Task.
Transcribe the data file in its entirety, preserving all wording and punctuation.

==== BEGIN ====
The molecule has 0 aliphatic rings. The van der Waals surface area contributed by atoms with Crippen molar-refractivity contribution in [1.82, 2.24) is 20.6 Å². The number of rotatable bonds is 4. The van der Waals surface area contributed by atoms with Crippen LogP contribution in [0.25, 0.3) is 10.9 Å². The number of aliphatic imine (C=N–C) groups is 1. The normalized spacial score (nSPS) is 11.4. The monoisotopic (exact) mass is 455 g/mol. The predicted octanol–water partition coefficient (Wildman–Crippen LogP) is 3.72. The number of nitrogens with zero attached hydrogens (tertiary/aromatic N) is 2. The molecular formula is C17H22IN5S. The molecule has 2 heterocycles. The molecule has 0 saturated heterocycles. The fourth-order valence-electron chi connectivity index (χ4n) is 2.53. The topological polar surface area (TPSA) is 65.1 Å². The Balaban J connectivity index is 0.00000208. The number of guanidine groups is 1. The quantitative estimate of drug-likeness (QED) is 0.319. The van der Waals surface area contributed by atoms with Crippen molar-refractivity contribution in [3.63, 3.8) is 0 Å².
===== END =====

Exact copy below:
The molecule has 0 aliphatic rings. The van der Waals surface area contributed by atoms with Crippen molar-refractivity contribution in [1.82, 2.24) is 20.6 Å². The number of rotatable bonds is 4. The van der Waals surface area contributed by atoms with Crippen LogP contribution in [0.25, 0.3) is 10.9 Å². The number of aliphatic imine (C=N–C) groups is 1. The normalized spacial score (nSPS) is 11.4. The monoisotopic (exact) mass is 455 g/mol. The predicted octanol–water partition coefficient (Wildman–Crippen LogP) is 3.72. The number of nitrogens with zero attached hydrogens (tertiary/aromatic N) is 2. The molecular formula is C17H22IN5S. The molecule has 2 heterocycles. The molecule has 0 saturated heterocycles. The fourth-order valence-electron chi connectivity index (χ4n) is 2.53. The topological polar surface area (TPSA) is 65.1 Å². The Balaban J connectivity index is 0.00000208. The number of guanidine groups is 1. The quantitative estimate of drug-likeness (QED) is 0.319. The van der Waals surface area contributed by atoms with Crippen molar-refractivity contribution in [3.63, 3.8) is 0 Å².